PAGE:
Reverend Dr. Frank Yates retired in 2014 as pastor of St. Andrew Presbyterian Church. He teaches New Testament in the religious studies program at UNM, philosophy and ethics at Lewis University, and also teaches at St. Norbert University. A graduate of Abilene Christian University and UT Austin, his graduate degrees are from Austin Presbyterian Theological Seminary.
An Introduction to Meditating on Our Lady Of Guadalupe
Thursdays, June 23 & 30, 10:30 a.m. to noon ($16 fee)
This course begins with understanding the symbolism and authentication of the sacred image of Our Lady in the Basilica in Mexico City. Then, step-by-step, learn a meditation practice with the contemplative tools of movement, reverential gesture, breath and Christian chant to foster receptivity in body, mind, and heart. The pinnacle of the meditation is gazing upon Our Lady and eventually taking in the qualities she possesses. Handouts support a daily meditation practice for home use. No experience necessary. Limited enrollment.
Jim Reale, a published researcher, certified yoga therapist, and registered nurse, has taught for 16 years integrating western spirituality with eastern contemplative practice. He has presented at national conferences with Fr. Thomas Keating, Fr. Richard Rohr, and James Finley all of whom are pioneers in the resurgence of Christian contemplative spirituality. Reale’s Catholic background and his continued travel and study in India have created a unique integration contemplative meditation that is holistic in nature.
Tuesday, July 5, 10:30 a.m. to noon
This lecture introduces the social, political, and cultural dimensions of Islamic fundamentalism. The content is directed toward understanding the relationship between socio/political life and fundamentalist trend in the Muslim world. It focuses on the cultural, historical, and political developments in Muslim societies that led to the resurgence of fundamentalist trend in the contemporary Islamic world.
Mozafar Banihashemi has a PhD in sociology from UNM. He specializes in the study of fundamentalism and reform, Islam, and democracy in the context of the Middle East. He teaches politics of religious fundamentalism at UNM and lectures on topics related to the role of public Islam and democratization in Iran.
The Recusants of the British Isles
Thursday, July 28, 10:30 a.m. to noon
The recusants of England and Wales kept “The Old Religion” alive in an underground church that resisted from 1593 until Catholic Relief was granted in 1829. Mass and sacraments were secretly offered by priests branded as traitors, and martyrs suffered frightening deaths. But the faith endured and Catholics were legalized at long last. We will hear their words and Father Chris will present some of his family’s own history on the Welsh Marches and a hidden chapel.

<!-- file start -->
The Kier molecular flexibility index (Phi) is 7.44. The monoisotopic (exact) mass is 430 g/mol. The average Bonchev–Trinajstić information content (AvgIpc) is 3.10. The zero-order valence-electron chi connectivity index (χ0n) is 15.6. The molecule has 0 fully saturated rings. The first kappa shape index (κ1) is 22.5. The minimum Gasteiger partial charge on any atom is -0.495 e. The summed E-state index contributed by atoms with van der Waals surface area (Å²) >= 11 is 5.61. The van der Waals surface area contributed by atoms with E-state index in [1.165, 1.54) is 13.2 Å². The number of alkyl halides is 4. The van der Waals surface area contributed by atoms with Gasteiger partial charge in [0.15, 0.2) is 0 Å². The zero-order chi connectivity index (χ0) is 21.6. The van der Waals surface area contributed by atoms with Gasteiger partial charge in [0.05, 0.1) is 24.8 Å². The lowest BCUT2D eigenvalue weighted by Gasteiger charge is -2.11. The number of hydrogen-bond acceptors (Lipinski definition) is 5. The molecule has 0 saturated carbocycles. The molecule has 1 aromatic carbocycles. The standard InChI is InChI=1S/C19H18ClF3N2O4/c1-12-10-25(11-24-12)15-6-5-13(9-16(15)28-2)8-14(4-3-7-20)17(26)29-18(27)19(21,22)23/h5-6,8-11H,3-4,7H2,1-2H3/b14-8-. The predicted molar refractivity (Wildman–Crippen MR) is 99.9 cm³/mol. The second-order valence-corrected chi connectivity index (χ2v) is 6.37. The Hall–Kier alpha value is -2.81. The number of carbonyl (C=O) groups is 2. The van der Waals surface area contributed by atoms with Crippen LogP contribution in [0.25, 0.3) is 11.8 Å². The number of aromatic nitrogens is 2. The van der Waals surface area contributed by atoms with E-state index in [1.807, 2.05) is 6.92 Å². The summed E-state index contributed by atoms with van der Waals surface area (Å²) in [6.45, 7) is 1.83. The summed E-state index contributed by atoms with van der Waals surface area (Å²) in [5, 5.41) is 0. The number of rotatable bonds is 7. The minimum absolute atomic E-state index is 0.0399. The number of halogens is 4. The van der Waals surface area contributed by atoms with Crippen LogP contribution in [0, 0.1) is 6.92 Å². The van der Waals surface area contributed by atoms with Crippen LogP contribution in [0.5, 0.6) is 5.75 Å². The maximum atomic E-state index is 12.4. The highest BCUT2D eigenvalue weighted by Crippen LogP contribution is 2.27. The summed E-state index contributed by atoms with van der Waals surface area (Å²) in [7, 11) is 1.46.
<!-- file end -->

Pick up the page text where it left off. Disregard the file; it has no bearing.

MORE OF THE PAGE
Fr. Christopher Zugger was born in Buffalo, New York in 1954. A graduate of St. Bonaventure University (1977) and The Washington Theological Union (1981), he was ordained a priest in the Byzantine Catholic Church in 1981. He was pastor of Our Lady of Perpetual Help from 1985-2008 until medical retirement directed him into new pastoral work. He has been presenting for OASIS for many years on a wide variety of subjects.
Joseph in Three Dimensions: Literature, Visual Art & Music
Wednesday, August 10, 10:30 a.m. to noon
Joseph is one of the most fascinating, multi-dimensional Biblical figures. We will examine his life from literary, philosophical, ethical, and aesthetic viewpoints, and explore his life for universal values which apply to our time.
Rabbi Paul Citrin received his BA in history from UCLA and an MA in Hebrew Letters from Hebrew Union College. He has served congregations since he was ordained by the Hebrew Union College in 1973. Rabbi Citrin has authored a children’s novel and children’s prayer books and edited an anthology of scholarly essays on the Hebrew language. He is active in issues of social justice and interfaith relations.
How Christianity Laid the Foundations for the Scientific Revolution
Thursday, August 11, 10:30 a.m. to noon
In the foundations of modern science, Judaeo-Christian theology played a crucial enabling role during the Middle Ages. We can almost say that without Christianity, modern science would not exist. In fact, no non-Christian culture, no matter how wealthy or creative, experienced its own Scientific Revolution. We will examine the predecessors of the scientific revolution in Islamic and Chinese culture and learn about the confluence of Greek, Roman, and Judaeo-Christian thought that produced modern science.
Nelson Hoffman works at Los Alamos National Laboratory in the Computational Physics Division. He earned a BA in physics from Rice University in 1970, and a PhD in astronomy from the University of Wisconsin in 1974. His research interests lie in the areas of laser-driven fusion and plasma physics. He has authored or co-authored more than 50 scientific papers which have garnered over 1000 citations.